South Koreans stay calm as they see showmanship in the North’s escalating threats
SEOUL, South Korea (AP) — North Korea’s recent escalation of threats and more tests of weapons aimed at South Korea haven’t done much to upset the calm in the nation’s capital.
“We learned to be numb,” said Renee Na, a 33-year-old office worker in Seoul who was one of a dozen South Koreans who sounded more indifferent than scared when talking with The Associated Press.
“Our generation grew up seeing North Korea use nuclear provocations as showmanship to maintain the stability of its regime,” Na said. “When they act up, it doesn’t feel like a real threat, but more like an annual event they stage when they need to shore up internal unity or want outside help.”
That’s a stark contrast to recent comments from Pyongyang, where leader Kim Jong Un said in January that his nation was abandoning its fundamental objective of peaceful reconciliation with South Korea. He also repeated a threat to annihilate the South if provoked.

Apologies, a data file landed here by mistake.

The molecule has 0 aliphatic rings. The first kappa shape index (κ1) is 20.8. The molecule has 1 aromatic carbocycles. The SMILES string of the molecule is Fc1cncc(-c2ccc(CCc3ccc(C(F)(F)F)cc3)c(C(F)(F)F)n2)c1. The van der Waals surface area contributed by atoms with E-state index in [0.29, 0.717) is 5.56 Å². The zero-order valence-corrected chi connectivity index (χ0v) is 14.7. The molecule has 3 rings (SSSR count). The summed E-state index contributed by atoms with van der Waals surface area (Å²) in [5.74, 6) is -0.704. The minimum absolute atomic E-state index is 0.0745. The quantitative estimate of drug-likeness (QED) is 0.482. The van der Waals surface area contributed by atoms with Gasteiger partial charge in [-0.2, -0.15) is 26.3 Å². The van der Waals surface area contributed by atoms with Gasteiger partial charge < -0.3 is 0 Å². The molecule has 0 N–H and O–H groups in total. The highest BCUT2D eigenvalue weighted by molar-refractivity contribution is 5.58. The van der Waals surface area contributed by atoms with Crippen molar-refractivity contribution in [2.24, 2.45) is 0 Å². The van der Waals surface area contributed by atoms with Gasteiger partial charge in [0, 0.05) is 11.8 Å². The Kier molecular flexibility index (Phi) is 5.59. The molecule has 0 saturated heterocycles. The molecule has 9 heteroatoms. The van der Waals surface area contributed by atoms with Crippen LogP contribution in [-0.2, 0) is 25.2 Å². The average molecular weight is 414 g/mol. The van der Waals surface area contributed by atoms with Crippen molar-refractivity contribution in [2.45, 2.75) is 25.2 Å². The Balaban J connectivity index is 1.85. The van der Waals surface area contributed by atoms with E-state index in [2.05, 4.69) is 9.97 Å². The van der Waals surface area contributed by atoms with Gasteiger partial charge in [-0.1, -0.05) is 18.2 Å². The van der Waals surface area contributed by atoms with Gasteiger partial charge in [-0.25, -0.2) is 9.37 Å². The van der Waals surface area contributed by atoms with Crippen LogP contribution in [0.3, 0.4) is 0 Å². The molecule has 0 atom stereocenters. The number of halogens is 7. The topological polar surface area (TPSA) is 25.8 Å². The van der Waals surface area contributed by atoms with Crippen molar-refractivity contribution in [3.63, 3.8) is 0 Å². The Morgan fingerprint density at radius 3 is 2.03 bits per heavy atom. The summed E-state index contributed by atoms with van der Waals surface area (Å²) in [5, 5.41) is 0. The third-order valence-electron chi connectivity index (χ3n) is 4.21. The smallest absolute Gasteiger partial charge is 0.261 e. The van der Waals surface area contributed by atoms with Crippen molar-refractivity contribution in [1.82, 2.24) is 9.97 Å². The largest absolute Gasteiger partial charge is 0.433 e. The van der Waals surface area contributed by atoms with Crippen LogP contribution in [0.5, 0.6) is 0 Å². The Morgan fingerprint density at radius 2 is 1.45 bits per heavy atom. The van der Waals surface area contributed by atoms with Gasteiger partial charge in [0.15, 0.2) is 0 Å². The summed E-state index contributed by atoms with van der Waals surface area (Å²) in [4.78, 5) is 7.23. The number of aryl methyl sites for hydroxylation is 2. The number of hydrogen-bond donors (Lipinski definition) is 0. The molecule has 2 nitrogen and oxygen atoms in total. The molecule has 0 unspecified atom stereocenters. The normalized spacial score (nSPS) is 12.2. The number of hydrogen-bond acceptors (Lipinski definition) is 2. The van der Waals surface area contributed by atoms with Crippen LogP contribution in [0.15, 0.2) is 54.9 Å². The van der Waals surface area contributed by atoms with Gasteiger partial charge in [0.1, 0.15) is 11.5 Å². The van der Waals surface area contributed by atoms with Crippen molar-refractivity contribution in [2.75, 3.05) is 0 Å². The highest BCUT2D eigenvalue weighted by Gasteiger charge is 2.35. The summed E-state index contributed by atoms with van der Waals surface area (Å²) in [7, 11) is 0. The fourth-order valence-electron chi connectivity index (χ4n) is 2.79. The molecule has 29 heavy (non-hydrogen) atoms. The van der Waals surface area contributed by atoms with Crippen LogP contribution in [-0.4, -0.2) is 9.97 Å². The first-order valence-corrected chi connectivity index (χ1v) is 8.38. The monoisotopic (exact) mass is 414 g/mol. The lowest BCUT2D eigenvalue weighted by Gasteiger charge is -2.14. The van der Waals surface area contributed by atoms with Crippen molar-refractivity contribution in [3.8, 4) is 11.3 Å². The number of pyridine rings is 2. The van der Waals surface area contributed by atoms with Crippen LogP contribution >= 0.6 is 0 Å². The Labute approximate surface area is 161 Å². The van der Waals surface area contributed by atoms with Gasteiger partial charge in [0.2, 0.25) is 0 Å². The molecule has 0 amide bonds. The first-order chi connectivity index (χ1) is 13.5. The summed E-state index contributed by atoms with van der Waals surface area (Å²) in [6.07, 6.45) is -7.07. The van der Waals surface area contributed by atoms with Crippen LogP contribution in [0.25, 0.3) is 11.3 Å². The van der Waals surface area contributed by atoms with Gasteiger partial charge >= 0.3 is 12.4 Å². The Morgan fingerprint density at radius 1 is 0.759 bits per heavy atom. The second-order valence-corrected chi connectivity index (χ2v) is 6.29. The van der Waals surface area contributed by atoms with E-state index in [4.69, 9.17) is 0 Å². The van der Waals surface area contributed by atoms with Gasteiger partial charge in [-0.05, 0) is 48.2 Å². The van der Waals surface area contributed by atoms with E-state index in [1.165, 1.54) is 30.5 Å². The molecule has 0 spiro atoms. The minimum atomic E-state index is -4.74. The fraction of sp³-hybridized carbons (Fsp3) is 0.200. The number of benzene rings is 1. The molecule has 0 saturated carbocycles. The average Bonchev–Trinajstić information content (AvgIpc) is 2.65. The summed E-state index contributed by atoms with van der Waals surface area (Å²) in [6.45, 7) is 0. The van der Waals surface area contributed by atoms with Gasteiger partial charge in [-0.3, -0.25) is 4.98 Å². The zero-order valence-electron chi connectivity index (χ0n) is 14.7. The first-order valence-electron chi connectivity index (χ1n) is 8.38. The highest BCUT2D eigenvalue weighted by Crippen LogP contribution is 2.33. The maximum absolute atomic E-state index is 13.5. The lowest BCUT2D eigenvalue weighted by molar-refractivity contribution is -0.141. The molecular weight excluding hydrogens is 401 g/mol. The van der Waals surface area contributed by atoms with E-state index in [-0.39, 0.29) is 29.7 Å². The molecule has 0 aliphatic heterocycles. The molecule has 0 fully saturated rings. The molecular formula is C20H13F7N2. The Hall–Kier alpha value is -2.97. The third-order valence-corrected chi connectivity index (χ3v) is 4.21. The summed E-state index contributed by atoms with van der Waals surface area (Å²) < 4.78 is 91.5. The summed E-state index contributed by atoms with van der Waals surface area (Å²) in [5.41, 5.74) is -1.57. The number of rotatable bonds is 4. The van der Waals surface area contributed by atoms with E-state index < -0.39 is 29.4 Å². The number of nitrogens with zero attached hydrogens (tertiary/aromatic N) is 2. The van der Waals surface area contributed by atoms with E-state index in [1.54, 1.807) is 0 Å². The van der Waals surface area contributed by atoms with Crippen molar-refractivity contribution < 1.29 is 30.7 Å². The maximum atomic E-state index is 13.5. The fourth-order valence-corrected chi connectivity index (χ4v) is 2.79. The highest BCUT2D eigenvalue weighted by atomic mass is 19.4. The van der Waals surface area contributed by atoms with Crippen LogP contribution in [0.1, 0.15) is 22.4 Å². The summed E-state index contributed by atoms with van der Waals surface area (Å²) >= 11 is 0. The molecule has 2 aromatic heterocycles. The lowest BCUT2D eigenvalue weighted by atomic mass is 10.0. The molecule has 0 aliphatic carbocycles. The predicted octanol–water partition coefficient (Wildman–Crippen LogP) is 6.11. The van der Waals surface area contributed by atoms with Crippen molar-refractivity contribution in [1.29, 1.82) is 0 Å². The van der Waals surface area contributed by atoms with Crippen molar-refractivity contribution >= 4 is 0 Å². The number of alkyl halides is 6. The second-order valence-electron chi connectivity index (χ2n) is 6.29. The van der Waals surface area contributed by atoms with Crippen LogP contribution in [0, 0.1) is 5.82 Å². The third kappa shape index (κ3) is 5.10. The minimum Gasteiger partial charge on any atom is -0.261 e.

At the same time, North Korea has conducted a streak of weapons testing, including what it described as simulated nuclear attacks on the South.
Worries about a direct provocation were amplified after the North fired hundreds of artillery shells into waters near its disputed western sea boundary with South Korea, prompting the South also to fire.
For now, there’s concern in South Korea — but not alarm.
And it’s nothing like 1994, when waves of panicked crowds emptied stores of instant ramen and rice after a North Korean negotiator threatened to turn Seoul into a “sea of fire.”
North Korea has mastered a cycle of raising tensions with weapons demonstrations and threats before eventually offering negotiations aimed at extracting concessions. The result is that many South Koreans believe North Korea is using its